As a world-class ski destination, people from all over the world come to visit Jackson Hole Mountain Resort (JHMR). Part of the allure is the resort is known for being one of the most challenging ski areas in the country. Testing your fortitude on the naturally steep, cliff-studded slopes provides a challenge many advanced skiers long for.
Now the resort is proposing a plan that will prioritize the creation of intermediate terrain over maintaining expert runs that draw these skiers in. The primary area in question is the Alta Chutes which is one of the premier steep skiing spots at JHMR. The proposal would remove rocks as well as thinning and delimbing select trees. JHMR claims this would allow for earlier openings and fewer closures throughout the season.
The other area of concern is a proposal to clear a groomed run through the North Woods. The North Woods are the section of tightly spaced pine trees between Rendezvous Trail and The Hobacks. The area is spaced out just enough to allow for skiing or snowboarding and often contains great powder snow.
Creating the new trail for less experienced skiers is intended to give them a chance to bail onto an easier slope if the tight moguls and rocks prove too much. This would require cutting down trees across a 140-foot slope but would spread skiers out and provide more terrain options by enhancing underutilized areas.
Why would JHMR do this?
In an email exchange with JHMR, Director of Resort Development, Jonathan Markman, had this to say:
“We do not wish to take the character or difficulty away from the Alta Chutes as it’s one of the premier steep skiing spots at JHMR. We have submitted a proposal for rock removal and select tree thinning/limbing in the Alta Chutes with the goal of earlier openings and fewer closures throughout the season. JHMR’s vision for the North Woods is to spread skiers out and provide more terrain options by enhancing underutilized areas.”
The motivation behind the proposals also appears to be skier safety, but many locals don’t agree. Many argued that by making the areas more accessible to intermediate skiers you not only take away some of the character of the mountain, but it increases the likelihood of someone getting into a situation that is out of their skill range.
As it is now, the natural hazards of the terrain keep people who shouldn’t be in there out of harm’s way. Specifically with the Alta Chutes area, one long-time JHMR ski patroller says it could make avalanche danger in the area worse. By removing rocks and trees you create unknown problems and potentially an easier avalanche path.
Many would like JHMR to stay just like it is. Commenters on the proposal raised several points. They iterated that the areas in question are scary for a reason – to keep people who shouldn’t be there out. They also showed contempt for the North Woods trail, asking as to why would anyone would want a groomed trail when they can ski powder in the area days after a storm. Others complained about how this would take away from the character of the mountain and cater only to tourists, essentially accusing the resort of trying to appeal to a lower level of skier to expand its market base.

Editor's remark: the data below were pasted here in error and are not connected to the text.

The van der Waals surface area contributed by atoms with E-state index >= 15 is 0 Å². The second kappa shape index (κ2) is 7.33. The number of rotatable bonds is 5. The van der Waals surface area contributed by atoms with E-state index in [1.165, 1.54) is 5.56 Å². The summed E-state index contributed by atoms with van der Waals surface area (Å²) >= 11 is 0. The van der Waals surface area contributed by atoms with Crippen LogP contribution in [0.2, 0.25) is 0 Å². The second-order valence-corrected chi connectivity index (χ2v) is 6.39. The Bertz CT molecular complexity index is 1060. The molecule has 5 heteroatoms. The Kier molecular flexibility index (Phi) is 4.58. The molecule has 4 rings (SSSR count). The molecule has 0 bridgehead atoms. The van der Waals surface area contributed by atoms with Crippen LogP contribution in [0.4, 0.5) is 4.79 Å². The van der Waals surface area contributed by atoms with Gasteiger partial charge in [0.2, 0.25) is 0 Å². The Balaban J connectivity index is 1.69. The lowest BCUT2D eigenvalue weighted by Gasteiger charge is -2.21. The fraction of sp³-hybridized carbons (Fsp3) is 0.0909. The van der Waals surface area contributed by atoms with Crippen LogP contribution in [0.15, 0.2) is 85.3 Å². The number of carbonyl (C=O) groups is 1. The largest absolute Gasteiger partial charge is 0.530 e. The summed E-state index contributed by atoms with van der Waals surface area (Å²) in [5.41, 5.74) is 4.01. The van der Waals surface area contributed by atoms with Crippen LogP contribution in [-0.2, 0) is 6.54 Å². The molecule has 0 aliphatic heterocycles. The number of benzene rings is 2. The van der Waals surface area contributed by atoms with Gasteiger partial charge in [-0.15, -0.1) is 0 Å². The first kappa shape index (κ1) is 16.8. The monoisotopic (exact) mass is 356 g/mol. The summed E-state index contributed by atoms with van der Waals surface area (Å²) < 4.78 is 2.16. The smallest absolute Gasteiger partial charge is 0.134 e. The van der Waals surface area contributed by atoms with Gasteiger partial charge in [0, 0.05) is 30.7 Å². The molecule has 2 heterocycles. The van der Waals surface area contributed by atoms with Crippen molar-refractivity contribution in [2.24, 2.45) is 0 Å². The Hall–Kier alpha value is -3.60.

These are just two projects out of 35 that JHMR is hoping to implement over approximately the next six years. Included in the proposal are other high-profile alterations, one of which is replacing the Sublette Quad with a six-person chair. Also in the proposal is installing new via Ferrata routes and infrastructure in Casper Bowl, the Tram Tower 4 cliffs, and Corbet’s Couloir. Additionally, the resort wants to build an additional 10 miles of new summer trails that would crisscross the resort and pass through parts of Rock Springs Canyon.
The concerns already mentioned over these projects don’t even begin to address the potential environmental impacts they could have. Some think the ecological damage to the forest would be devastating. Areas of concern are the impact on the whitebark pine tree population, a species recently listed for federal protection under the Endangered Species Act. The EPA is also worried about the encroachment of trails into moose habitats as well as potential impacts on wetlands and water resources. This includes the potential for increased water withdrawals and water quality from new snowmaking.
What happens next?
The proposal is currently in the process of reviewing public comments and preparing a draft environmental assessment. Once the document is released there will be another round of public comments before it can be approved. This is the second-highest level of review under the National Environmental Policy Act (NEPA) but it could be elevated to an environmental impact statement, which is the highest level of NEPA review. This would happen if the Forest Service can’t demonstrate that there is no “significant impact” on a list of pre-established resources, including federally protected species.
These developments clearly show the passion that local JHMR riders have for their sacred mountain. In general, people were supportive of projects that would expand summertime access to the mountains but critical of projects that would alter the expert-level terrain or have significant impacts on tree cover. It will be fascinating to see how the additional assessment and comment period plays out for the future of JHMR.